|Died||30 April 1990 (aged 84)|
|Known for||Excavations at Hedeby|
|Notable students||Heiko Steuer|
|Main interests||Archaeology of Germanic peoples|
|Notable works||Reallexikon der Germanischen Altertumskunde|
Herbert Jankuhn (born 8 August 1905 – 30 April 1990) was a German archaeologist who specialized in the archaeology of Germanic peoples. He is best known for his excavations at the Viking Age site of Hedeby, and for his instrumental role in the publishing of the second edition of the Reallexikon der Germanischen Altertumskunde.
Jankuhn joined the Nazi Party, SS and SA in the 1930's.
Herbert Jankuhn was born in Angerburg, East Prussia, Germany on 8 August 1905. His paternal grandfather was Lithuanian, and his mother was a Masur. Spending his youth in Mitau and Tilsit, Jankuhn studied Germanistics, history, philology and physical exercise at the universities of Königsberg, Jena and Berlin. Having studied under Max Ebert and Carl Schuchhardt, Jankuhn received in PhD in archaeology at the University of Berlin in 1931. Jankuhn was strongly influenced by Wilhelm Unverzagt and Albert Kiekebusch, both of whom where critical of the settlement archaeology theories of Gustaf Kossinna.
Jankuhn completed his habilitation at the University of Kiel in 1935. Since 1930, Jankuhn had conducted excavations at the Viking Age settlement of Hedeby. From 1938, with the help of Ahnenerbe, Jankuhn organized the excavations at Hedeby into one of the largest archaeological projects in the world. The results of his excavations at Hedeby were initially published in 1936, and have since been republished in numerous revised editions.
Jankuhn's work at Hedeby greatly impressed Heinrich Himmler, leader of the Schutzstaffel, with whom Jankuhn became friendly. Jankuhn eventually joined both the Nazi Party, the Schutzstaffel, and became Head of the Excavation and Archaeology Department Ahnenerbe in 1940. During World War II, Jankuhn travelled across German-occupied Europe, where he reported to the Sicherheitsdienst on the reliability of scholars in occupied countries.
Jankuhn was made an associate professor at the University of Kiel in 1940. In the summer of 1942, Jankuhn followed 5th SS Panzer Division Wiking into the Crimea to conduct excavations at Mangup, capital of the Crimean Goths. From 1942 to 1943, Jankuhn was Professor at the University of Rostock. He spent the last years of the war as an intelligence officer in 5th SS Panzer Division Wiking, which surrendered to the United States Army in Bavaria in 1945.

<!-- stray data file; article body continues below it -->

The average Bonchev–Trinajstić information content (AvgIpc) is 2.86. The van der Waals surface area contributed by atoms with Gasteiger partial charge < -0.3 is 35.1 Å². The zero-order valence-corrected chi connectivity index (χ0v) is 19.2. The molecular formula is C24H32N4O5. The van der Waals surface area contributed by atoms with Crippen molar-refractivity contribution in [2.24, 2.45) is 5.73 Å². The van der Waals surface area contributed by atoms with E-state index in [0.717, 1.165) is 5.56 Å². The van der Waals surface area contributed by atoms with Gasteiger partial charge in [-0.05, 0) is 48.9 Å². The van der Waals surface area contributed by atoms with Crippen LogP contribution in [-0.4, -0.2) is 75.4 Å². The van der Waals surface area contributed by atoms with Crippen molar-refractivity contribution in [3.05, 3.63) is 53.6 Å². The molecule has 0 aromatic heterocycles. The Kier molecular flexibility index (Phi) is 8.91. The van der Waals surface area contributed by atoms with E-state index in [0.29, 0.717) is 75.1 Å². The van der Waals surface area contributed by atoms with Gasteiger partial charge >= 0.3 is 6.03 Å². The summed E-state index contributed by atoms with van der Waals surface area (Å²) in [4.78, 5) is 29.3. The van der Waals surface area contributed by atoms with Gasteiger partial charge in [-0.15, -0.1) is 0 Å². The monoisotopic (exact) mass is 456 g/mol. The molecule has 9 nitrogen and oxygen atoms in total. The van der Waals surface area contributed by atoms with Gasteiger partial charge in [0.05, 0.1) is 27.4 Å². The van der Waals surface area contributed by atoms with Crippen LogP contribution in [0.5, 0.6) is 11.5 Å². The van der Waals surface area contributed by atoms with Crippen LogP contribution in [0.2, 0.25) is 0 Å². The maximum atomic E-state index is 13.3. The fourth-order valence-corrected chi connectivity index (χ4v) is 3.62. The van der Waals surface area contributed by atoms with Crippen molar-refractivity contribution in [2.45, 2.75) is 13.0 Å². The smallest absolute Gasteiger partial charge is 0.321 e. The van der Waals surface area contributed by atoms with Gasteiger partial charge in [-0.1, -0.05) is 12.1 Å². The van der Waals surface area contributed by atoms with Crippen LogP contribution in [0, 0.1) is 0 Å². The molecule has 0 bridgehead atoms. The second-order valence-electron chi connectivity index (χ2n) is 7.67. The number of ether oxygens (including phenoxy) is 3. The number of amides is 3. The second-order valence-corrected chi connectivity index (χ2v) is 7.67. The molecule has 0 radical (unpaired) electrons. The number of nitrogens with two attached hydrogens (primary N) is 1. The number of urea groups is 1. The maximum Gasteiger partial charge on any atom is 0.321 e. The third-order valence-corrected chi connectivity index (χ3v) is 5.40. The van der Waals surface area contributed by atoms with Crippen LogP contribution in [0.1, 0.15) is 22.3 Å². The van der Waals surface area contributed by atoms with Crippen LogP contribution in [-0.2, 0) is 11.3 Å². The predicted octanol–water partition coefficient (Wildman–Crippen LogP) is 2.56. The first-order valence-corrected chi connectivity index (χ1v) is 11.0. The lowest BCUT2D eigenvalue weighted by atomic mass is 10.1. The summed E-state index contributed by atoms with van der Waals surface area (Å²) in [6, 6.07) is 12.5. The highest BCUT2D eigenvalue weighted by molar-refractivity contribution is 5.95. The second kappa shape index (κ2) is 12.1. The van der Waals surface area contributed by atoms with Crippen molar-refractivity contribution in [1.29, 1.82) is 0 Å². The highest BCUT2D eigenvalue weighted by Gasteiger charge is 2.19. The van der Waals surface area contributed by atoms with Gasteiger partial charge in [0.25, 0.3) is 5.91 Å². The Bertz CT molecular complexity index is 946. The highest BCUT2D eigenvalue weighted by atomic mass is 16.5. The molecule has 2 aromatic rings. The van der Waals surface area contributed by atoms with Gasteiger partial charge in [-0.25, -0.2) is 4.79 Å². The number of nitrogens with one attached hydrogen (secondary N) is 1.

Jankuhn was imprisoned from 1945 to 1948. After his release from prison, Jankuhn was forbidden from teaching, but nevertheless continued to teach and research privately. He returned to Kiel in 1949 in to work on restoring museums destroyed during World War II. He subsequently served as a guest lecturer at the universities of Hamburg and Kiel. From the 1950s onward, Jankuhn played an instrumental role in reviving the field of settlement archaeology, and advocated an interdisciplinary approach to the study of prehistory.
Since 1956, Jankuhn served as associate professor, and from 1959 professor of prehistory and protohistory at the University of Göttingen. During this time, Jankuhn founded and led a number of scholarly organizations, and edited several scholarly publications. From 1968, Jankuhn was instrumental in the publishing of the second edition of the Reallexikon der Germanischen Altertumskunde (1969-2008). He advocated broadening the scope of the series to include not only Germanic peoples, but also Celts, Slavs, Sarmatians and other peoples of ancient north-central Europe. Jankuhn retired from the University of Göttingen in 1973.